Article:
Dear Rabbi Fried,
I have some questions about life outside of Eretz Yisrael which are troubling me. I know that Moshe Rabbeinu so badly wanted to go into the land so that he could perform the special mitzvos of Israel. I heard a Torah teacher saying that outside of Israel we are only “practicing” all of the mitzvos. This was disturbing to me, as was the idea that I have heard from Torah-true rabbis that only people living in Eretz Yisrael enjoy direct supervision from Hashem and that outside of Israel our lives are guided by Hashem’s agents. I would like to live in Israel someday but do not see that happening any time soon due to family considerations. Would you please share your thoughts about these ideas?
Your question is especially poignant this year, which is called the Shemita, or Sabbatical Year. This is the mitzvah for farmers in the Land of Israel to leave their fields fallow for the entire year. Today this applies to hundreds of farmers, but you can only imagine what that was like when we were a largely agricultural society and it applied to nearly the entire country!
What you are referring to with regard to Moshe (Moses) is that before his death, when he was told he would not be allowed to enter the Land of Israel, he prayed 515 prayers that the decree be overturned and he be allowed to enter. He implored the heavens he be allowed to do so out of his tremendous love for Israel (Deuteronomy 3:23-26, see Rashi loc. cit.). G-d had to finally tell him to stop praying for this.
The Talmud raises the question, what is it about Israel that Moshe wanted so badly to enter to the extent that he literally would not let G-d alone — until He had to command him to stop asking? Was it because he wanted the fruits of Israel? The Talmud replies that it was not about tasting the fruits; it was rather for the opportunity to fulfill those mitzvos which apply only in the Land of Israel, such as the Shemita year and numerous other commandments (Talmud Tractate Sotah 14a).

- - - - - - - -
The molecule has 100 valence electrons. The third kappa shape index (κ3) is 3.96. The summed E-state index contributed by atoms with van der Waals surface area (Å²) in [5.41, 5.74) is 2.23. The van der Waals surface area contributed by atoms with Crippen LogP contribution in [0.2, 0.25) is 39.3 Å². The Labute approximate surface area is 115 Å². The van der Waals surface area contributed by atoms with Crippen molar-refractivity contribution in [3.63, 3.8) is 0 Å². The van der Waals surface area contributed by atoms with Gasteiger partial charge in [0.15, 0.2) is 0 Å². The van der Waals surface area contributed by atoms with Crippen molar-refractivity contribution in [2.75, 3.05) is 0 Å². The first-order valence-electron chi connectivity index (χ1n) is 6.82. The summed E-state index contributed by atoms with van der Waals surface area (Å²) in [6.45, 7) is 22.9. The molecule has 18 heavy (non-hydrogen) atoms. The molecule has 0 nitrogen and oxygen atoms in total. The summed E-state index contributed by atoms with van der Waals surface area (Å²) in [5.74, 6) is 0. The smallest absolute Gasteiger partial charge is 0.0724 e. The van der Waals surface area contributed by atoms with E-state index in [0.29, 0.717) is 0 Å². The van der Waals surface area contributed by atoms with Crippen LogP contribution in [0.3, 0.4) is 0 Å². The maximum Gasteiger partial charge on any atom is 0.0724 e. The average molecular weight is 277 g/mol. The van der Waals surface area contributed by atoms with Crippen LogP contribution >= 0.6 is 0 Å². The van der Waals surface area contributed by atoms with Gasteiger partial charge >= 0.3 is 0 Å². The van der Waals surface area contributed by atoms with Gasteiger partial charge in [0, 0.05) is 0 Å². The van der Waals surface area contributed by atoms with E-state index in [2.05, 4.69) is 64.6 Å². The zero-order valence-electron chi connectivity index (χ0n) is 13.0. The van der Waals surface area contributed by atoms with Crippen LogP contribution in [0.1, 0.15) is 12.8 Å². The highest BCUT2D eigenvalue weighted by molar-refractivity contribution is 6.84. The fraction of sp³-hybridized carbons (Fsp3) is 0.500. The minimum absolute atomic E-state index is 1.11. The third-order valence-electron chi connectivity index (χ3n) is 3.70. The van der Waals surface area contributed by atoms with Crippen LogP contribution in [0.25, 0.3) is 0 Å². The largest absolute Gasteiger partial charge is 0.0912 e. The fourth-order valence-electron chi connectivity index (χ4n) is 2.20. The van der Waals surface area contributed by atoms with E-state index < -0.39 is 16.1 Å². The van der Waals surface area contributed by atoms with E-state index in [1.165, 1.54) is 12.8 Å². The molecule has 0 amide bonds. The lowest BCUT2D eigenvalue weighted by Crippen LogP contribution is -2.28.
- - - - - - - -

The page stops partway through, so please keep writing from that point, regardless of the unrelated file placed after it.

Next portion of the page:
I had a thought which may explain this further. The mitzvos pertaining to the Land of Israel lead one to a profound sense of humility. For one, because they express a total submission to the fact the land doesn’t belong to us, rather to the Al-mighty. (Perhaps we’ll explain this more in a future column.) Moshe was the humblest man on the face of the earth, as G-d Himself testifies (Numbers 12:3). Perhaps that was why Moshe so powerfully desired to enter Israel and perform those mitzvos, to attain even greater levels of humility toward G-d by fulfilling His will in ways that can only be done there.
That leads to your next question. That which you heard, that fulfilling the mitzvos in the diaspora is only for “practice,” is true in a sense. This lesson was taught by the classical Torah commentary Nachmanides (Ramban al Hatorah, to Leviticus 18:25). This does not mean that, in any way, there is less of an obligation in the diaspora to perform those mitzvos that do not depend on the land, such as Shabbos, tefillin, tzedakah, etc. It also does not mean that the mitzvos performed outside of Israel do not have a profound impact on the person performing them or upon the world, creating a tikkun which perfects the world. It means that when we are in Israel in the ideal state of holiness, the mitzvos will be performed in their complete form, with no interference in their direct connection to their Source.
Israel is the “Land that G-d’s eyes are upon it from the beginning of the year to the end of the year” (Deuteronomy 11:12). With that type of unique connection, performing His will takes on different proportions. It is difficult to attain that level of relationship in a place where G-d is present but concealed.
An important caveat to this is that Israel today is not yet the Israel that Nachmanides is describing. Without a doubt Israel is closer to G-d than any other place and miracles are the stuff of life for anyone living there. (Ben-Gurion, not exactly the most religious man, was known to say that in Israel, even a pragmatist must believe in miracles.) Nonetheless, in order to be in the state Nachmanides describes, we must be in Israel in a way which is totally connected to G-d, with the Temple reinstated, all the laws of the Land being observed and Torah study reinstated like the way it was in the more glorious times of our history. Until that time, even in Israel we are still, technically, in exile. (Hence, even those living in Israel pray to return to Israel.)
May that time be soon!
Rabbi Yerachmiel Fried is dean of Dallas Area Torah Association